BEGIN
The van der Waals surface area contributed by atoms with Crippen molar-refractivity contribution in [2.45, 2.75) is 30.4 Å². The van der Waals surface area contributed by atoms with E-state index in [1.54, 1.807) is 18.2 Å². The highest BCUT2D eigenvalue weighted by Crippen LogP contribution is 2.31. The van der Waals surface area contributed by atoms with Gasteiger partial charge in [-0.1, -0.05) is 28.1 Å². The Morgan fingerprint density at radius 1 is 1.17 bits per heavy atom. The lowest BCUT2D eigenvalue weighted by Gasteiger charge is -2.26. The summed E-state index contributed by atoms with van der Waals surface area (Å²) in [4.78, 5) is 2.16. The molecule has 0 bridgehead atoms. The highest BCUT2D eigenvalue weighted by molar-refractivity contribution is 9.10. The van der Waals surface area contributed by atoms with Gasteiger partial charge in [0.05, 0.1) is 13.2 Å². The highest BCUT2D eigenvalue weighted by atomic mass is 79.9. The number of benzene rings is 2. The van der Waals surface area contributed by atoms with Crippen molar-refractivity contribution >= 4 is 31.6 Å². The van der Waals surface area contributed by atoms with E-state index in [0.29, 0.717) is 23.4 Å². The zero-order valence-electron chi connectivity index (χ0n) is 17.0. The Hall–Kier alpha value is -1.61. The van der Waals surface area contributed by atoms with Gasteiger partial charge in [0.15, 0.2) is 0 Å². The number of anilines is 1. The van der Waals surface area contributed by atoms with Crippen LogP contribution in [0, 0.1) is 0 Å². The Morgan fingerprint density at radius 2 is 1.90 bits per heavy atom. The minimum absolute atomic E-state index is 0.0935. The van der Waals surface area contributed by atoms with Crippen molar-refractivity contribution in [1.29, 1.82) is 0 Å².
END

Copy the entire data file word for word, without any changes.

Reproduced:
The van der Waals surface area contributed by atoms with Crippen molar-refractivity contribution in [2.45, 2.75) is 30.4 Å². The van der Waals surface area contributed by atoms with E-state index in [1.54, 1.807) is 18.2 Å². The highest BCUT2D eigenvalue weighted by Crippen LogP contribution is 2.31. The van der Waals surface area contributed by atoms with Gasteiger partial charge in [-0.1, -0.05) is 28.1 Å². The Morgan fingerprint density at radius 1 is 1.17 bits per heavy atom. The lowest BCUT2D eigenvalue weighted by Gasteiger charge is -2.26. The summed E-state index contributed by atoms with van der Waals surface area (Å²) in [4.78, 5) is 2.16. The molecule has 0 bridgehead atoms. The highest BCUT2D eigenvalue weighted by molar-refractivity contribution is 9.10. The van der Waals surface area contributed by atoms with Gasteiger partial charge in [0.05, 0.1) is 13.2 Å². The highest BCUT2D eigenvalue weighted by atomic mass is 79.9. The number of benzene rings is 2. The van der Waals surface area contributed by atoms with Crippen molar-refractivity contribution >= 4 is 31.6 Å². The van der Waals surface area contributed by atoms with E-state index in [0.29, 0.717) is 23.4 Å². The zero-order valence-electron chi connectivity index (χ0n) is 17.0. The Hall–Kier alpha value is -1.61. The van der Waals surface area contributed by atoms with Gasteiger partial charge in [0.15, 0.2) is 0 Å². The number of anilines is 1. The van der Waals surface area contributed by atoms with Crippen LogP contribution in [0, 0.1) is 0 Å². The Morgan fingerprint density at radius 2 is 1.90 bits per heavy atom. The minimum absolute atomic E-state index is 0.0935. The van der Waals surface area contributed by atoms with Crippen molar-refractivity contribution in [1.29, 1.82) is 0 Å².